Markers of Cytokine Storm

Throughout this pandemic, we have heard stories about otherwise healthy individuals whose illness quickly advanced from mild to severe. For example, a healthy 46-year-old physician from New Jersey experienced mild COVID-19 symptoms at first, but then progressed to a high fever, leading to his hospitalization. His chest radiographs showed that he had bilateral pneumonia, and he continued to deteriorate.

A phenomenon known as a "cytokine storm" may be the culprit here. In a cytokine storm, the immune system has an exaggerated response to infection, releasing dozens of cytokines — small proteins that act as the messengers to guide the body's normal immune responses. This can result in the immune system attacking not only the virus but also the body's own tissues, leading to multiorgan failure and, in many cases, death.

Testing for early markers of a cytokine storm in patients with COVID-19 is crucial in saving lives and assessing which individuals may be at greater risk for a more pronounced response to the virus. Blood tests from the patient from New Jersey showed severe inflammation, with elevated levels of ferritin and C-reactive protein (CRP), both biomarkers of cytokine storm, the process underlying his deterioration.

After the rapid diagnosis, this patient was treated with a drug that acts to inhibit interleukin (IL)-6, a cytokine involved in cytokine storms. After this treatment, his condition improved, and he made a full recovery. This case highlights the importance of immunoassay tests to detect blood levels of ferritin, CRP, and IL-6, which may be early signs of a brewing storm. We are hopeful that such tests will help save lives that would otherwise have been lost to this relentless, clinical shapeshifter of a virus.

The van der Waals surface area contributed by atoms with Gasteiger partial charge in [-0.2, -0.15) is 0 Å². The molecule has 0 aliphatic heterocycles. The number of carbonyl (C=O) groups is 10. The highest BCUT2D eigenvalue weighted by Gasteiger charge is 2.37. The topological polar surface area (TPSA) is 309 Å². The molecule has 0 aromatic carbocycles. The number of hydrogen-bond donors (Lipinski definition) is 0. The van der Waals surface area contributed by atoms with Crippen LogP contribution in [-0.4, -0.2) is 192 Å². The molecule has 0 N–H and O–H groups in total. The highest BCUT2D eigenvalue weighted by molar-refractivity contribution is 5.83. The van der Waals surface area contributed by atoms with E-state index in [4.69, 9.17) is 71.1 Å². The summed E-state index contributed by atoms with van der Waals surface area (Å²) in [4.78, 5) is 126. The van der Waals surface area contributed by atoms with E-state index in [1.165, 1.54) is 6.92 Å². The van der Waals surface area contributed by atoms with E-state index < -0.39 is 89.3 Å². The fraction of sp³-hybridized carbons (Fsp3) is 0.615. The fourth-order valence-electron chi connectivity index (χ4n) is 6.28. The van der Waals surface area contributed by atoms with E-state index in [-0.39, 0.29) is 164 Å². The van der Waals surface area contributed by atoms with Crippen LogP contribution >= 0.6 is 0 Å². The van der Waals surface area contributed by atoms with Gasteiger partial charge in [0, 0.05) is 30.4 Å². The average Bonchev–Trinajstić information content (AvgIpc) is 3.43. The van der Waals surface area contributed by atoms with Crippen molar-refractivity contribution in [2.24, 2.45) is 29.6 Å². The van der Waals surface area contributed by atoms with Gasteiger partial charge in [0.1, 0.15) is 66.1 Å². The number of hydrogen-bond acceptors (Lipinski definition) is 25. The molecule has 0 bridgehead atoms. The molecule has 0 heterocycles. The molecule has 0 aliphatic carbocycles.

Testing for Blood Clotting

It's startling to realize how many critically ill patients with COVID-19 develop blood clots. One woman experienced symptoms characteristic of COVID-19 for a few days before she was rushed to the hospital. RT-PCR confirmed infection with SARS-CoV-2, and the woman was admitted. Her medical history was notable for diabetes, atrial fibrillation, and deep vein thrombosis (DVT). After admission, her respiratory status began deteriorating rapidly. Ultimately, she was placed on a ventilator, with her family gathered outside the critical care unit.

Laboratory tests for this patient showed very high levels of D-dimer, a biomarker indicative of clot formation. The intensivist noted the patient's history of DVT and thought that an anticoagulant could be beneficial in this situation, but it was not without risk. Anticoagulants may lead to uncontrolled bleeding, which can be lethal. Nonetheless, the patient's situation was deteriorating rapidly, so the doctor made the difficult choice to administer the anticoagulant. Within 30 minutes, the patient began to improve. Her vital signs stabilized, and she continued to recover over the next 2 weeks before she was discharged. An antibody test before discharge was positive, indicating that she developed an immune response to SARS-CoV-2.